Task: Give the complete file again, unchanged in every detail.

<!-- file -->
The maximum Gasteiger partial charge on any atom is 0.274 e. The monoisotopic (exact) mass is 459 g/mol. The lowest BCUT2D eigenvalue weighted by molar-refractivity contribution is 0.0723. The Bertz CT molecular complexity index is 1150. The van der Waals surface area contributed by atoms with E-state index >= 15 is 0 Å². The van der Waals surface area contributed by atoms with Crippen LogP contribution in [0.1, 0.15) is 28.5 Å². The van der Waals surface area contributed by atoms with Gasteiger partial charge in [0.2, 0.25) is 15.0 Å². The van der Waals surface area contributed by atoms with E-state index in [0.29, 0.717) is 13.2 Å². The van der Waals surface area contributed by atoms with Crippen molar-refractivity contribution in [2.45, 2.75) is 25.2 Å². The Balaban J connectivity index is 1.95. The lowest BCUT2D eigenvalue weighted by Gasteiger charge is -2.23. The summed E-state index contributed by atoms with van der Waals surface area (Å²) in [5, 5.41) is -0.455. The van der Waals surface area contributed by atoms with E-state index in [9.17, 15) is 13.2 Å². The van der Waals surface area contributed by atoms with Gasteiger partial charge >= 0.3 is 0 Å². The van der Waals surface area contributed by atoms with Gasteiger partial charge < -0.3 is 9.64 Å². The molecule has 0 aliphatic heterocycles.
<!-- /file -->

The maximum Gasteiger partial charge on any atom is 0.274 e. The monoisotopic (exact) mass is 459 g/mol. The lowest BCUT2D eigenvalue weighted by molar-refractivity contribution is 0.0723. The Bertz CT molecular complexity index is 1150. The van der Waals surface area contributed by atoms with E-state index >= 15 is 0 Å². The van der Waals surface area contributed by atoms with Crippen LogP contribution in [0.1, 0.15) is 28.5 Å². The van der Waals surface area contributed by atoms with Gasteiger partial charge in [0.2, 0.25) is 15.0 Å². The van der Waals surface area contributed by atoms with E-state index in [0.29, 0.717) is 13.2 Å². The van der Waals surface area contributed by atoms with Crippen molar-refractivity contribution in [2.45, 2.75) is 25.2 Å². The Balaban J connectivity index is 1.95. The lowest BCUT2D eigenvalue weighted by Gasteiger charge is -2.23. The summed E-state index contributed by atoms with van der Waals surface area (Å²) in [5, 5.41) is -0.455. The van der Waals surface area contributed by atoms with E-state index in [9.17, 15) is 13.2 Å². The van der Waals surface area contributed by atoms with Gasteiger partial charge >= 0.3 is 0 Å². The van der Waals surface area contributed by atoms with Gasteiger partial charge < -0.3 is 9.64 Å². The molecule has 0 aliphatic heterocycles.